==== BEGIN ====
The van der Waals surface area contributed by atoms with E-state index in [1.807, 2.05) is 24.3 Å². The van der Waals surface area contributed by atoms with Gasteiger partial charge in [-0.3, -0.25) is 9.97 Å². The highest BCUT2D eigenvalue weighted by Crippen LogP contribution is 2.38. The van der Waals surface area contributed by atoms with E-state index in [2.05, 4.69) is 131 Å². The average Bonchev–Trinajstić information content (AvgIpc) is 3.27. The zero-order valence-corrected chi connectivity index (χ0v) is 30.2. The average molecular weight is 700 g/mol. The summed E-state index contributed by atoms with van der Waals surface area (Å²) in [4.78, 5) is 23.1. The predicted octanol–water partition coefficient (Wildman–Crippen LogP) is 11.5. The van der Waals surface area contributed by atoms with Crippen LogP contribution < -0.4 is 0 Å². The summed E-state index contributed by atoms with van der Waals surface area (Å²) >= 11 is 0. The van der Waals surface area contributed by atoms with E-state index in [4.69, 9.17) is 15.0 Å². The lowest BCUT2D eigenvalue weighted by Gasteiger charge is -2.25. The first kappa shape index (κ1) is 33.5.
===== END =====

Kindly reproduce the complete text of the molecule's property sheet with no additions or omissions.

The van der Waals surface area contributed by atoms with E-state index in [1.807, 2.05) is 24.3 Å². The van der Waals surface area contributed by atoms with Gasteiger partial charge in [-0.3, -0.25) is 9.97 Å². The highest BCUT2D eigenvalue weighted by Crippen LogP contribution is 2.38. The van der Waals surface area contributed by atoms with E-state index in [2.05, 4.69) is 131 Å². The average Bonchev–Trinajstić information content (AvgIpc) is 3.27. The zero-order valence-corrected chi connectivity index (χ0v) is 30.2. The average molecular weight is 700 g/mol. The summed E-state index contributed by atoms with van der Waals surface area (Å²) in [4.78, 5) is 23.1. The predicted octanol–water partition coefficient (Wildman–Crippen LogP) is 11.5. The van der Waals surface area contributed by atoms with Crippen LogP contribution < -0.4 is 0 Å². The summed E-state index contributed by atoms with van der Waals surface area (Å²) >= 11 is 0. The van der Waals surface area contributed by atoms with E-state index in [4.69, 9.17) is 15.0 Å². The lowest BCUT2D eigenvalue weighted by Gasteiger charge is -2.25. The first kappa shape index (κ1) is 33.5.